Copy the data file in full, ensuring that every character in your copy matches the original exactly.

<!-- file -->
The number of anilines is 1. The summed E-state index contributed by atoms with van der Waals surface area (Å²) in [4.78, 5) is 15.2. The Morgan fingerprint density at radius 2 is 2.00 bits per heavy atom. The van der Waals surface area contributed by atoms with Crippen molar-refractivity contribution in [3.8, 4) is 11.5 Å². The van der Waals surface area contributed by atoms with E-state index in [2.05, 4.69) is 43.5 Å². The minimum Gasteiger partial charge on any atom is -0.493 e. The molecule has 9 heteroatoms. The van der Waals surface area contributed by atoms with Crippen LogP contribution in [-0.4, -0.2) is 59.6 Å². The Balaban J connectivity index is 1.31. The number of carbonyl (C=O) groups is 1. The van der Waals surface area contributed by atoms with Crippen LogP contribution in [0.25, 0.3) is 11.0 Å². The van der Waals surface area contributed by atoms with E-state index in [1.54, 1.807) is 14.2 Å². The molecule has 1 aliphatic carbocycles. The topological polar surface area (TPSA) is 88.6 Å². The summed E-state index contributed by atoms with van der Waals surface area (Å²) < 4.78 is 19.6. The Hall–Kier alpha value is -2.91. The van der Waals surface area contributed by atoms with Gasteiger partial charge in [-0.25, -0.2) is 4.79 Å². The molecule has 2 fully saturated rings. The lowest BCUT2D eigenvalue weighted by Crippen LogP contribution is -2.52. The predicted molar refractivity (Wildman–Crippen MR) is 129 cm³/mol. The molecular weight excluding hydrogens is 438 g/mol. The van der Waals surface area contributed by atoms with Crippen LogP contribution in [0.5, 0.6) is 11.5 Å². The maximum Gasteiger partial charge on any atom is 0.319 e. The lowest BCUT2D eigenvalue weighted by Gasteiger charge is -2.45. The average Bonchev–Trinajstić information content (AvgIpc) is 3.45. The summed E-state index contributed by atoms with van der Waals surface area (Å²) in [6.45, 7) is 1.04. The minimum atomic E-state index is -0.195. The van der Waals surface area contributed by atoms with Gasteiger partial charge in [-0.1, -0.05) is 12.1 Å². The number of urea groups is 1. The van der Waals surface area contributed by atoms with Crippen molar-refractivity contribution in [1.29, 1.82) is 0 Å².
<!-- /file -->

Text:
The number of anilines is 1. The summed E-state index contributed by atoms with van der Waals surface area (Å²) in [4.78, 5) is 15.2. The Morgan fingerprint density at radius 2 is 2.00 bits per heavy atom. The van der Waals surface area contributed by atoms with Crippen molar-refractivity contribution in [3.8, 4) is 11.5 Å². The van der Waals surface area contributed by atoms with E-state index in [2.05, 4.69) is 43.5 Å². The minimum Gasteiger partial charge on any atom is -0.493 e. The molecule has 9 heteroatoms. The van der Waals surface area contributed by atoms with Crippen LogP contribution in [-0.4, -0.2) is 59.6 Å². The Balaban J connectivity index is 1.31. The number of carbonyl (C=O) groups is 1. The van der Waals surface area contributed by atoms with Crippen LogP contribution in [0.25, 0.3) is 11.0 Å². The van der Waals surface area contributed by atoms with E-state index in [1.54, 1.807) is 14.2 Å². The molecule has 1 aliphatic carbocycles. The topological polar surface area (TPSA) is 88.6 Å². The summed E-state index contributed by atoms with van der Waals surface area (Å²) < 4.78 is 19.6. The Hall–Kier alpha value is -2.91. The van der Waals surface area contributed by atoms with Gasteiger partial charge in [-0.25, -0.2) is 4.79 Å². The molecule has 2 fully saturated rings. The lowest BCUT2D eigenvalue weighted by Crippen LogP contribution is -2.52. The predicted molar refractivity (Wildman–Crippen MR) is 129 cm³/mol. The molecular weight excluding hydrogens is 438 g/mol. The van der Waals surface area contributed by atoms with Crippen LogP contribution in [0.5, 0.6) is 11.5 Å². The maximum Gasteiger partial charge on any atom is 0.319 e. The lowest BCUT2D eigenvalue weighted by Gasteiger charge is -2.45. The average Bonchev–Trinajstić information content (AvgIpc) is 3.45. The summed E-state index contributed by atoms with van der Waals surface area (Å²) in [6.45, 7) is 1.04. The minimum atomic E-state index is -0.195. The van der Waals surface area contributed by atoms with Gasteiger partial charge in [-0.1, -0.05) is 12.1 Å². The number of urea groups is 1. The van der Waals surface area contributed by atoms with Crippen molar-refractivity contribution in [1.29, 1.82) is 0 Å².